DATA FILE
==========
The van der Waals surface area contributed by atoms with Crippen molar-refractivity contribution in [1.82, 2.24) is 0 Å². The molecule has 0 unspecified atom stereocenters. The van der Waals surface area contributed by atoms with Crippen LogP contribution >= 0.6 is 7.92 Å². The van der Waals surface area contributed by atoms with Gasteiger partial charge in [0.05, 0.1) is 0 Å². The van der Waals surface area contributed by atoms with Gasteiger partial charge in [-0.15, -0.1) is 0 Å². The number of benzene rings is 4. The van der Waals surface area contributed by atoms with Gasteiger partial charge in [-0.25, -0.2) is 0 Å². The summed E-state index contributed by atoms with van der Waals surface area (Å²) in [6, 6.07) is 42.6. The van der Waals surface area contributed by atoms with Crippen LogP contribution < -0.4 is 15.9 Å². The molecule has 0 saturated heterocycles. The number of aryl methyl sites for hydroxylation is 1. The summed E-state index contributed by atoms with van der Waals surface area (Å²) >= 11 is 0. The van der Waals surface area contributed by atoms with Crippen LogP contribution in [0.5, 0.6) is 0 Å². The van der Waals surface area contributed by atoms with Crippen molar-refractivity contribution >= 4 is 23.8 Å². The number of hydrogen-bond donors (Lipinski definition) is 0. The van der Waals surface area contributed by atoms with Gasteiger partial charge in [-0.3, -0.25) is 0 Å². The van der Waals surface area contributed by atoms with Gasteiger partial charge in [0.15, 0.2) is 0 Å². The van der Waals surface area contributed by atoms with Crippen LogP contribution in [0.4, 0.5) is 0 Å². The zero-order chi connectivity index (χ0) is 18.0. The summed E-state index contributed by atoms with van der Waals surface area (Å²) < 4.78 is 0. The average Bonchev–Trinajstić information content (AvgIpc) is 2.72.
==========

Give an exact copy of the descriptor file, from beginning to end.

The van der Waals surface area contributed by atoms with Crippen molar-refractivity contribution in [1.82, 2.24) is 0 Å². The molecule has 0 unspecified atom stereocenters. The van der Waals surface area contributed by atoms with Crippen LogP contribution >= 0.6 is 7.92 Å². The van der Waals surface area contributed by atoms with Gasteiger partial charge in [0.05, 0.1) is 0 Å². The van der Waals surface area contributed by atoms with Gasteiger partial charge in [-0.15, -0.1) is 0 Å². The number of benzene rings is 4. The van der Waals surface area contributed by atoms with Gasteiger partial charge in [-0.25, -0.2) is 0 Å². The summed E-state index contributed by atoms with van der Waals surface area (Å²) in [6, 6.07) is 42.6. The van der Waals surface area contributed by atoms with Crippen LogP contribution < -0.4 is 15.9 Å². The molecule has 0 saturated heterocycles. The number of aryl methyl sites for hydroxylation is 1. The summed E-state index contributed by atoms with van der Waals surface area (Å²) >= 11 is 0. The van der Waals surface area contributed by atoms with Crippen LogP contribution in [0.5, 0.6) is 0 Å². The van der Waals surface area contributed by atoms with Crippen molar-refractivity contribution >= 4 is 23.8 Å². The number of hydrogen-bond donors (Lipinski definition) is 0. The van der Waals surface area contributed by atoms with Gasteiger partial charge in [-0.3, -0.25) is 0 Å². The van der Waals surface area contributed by atoms with Gasteiger partial charge in [0.15, 0.2) is 0 Å². The van der Waals surface area contributed by atoms with Crippen LogP contribution in [0.4, 0.5) is 0 Å². The zero-order chi connectivity index (χ0) is 18.0. The summed E-state index contributed by atoms with van der Waals surface area (Å²) < 4.78 is 0. The average Bonchev–Trinajstić information content (AvgIpc) is 2.72.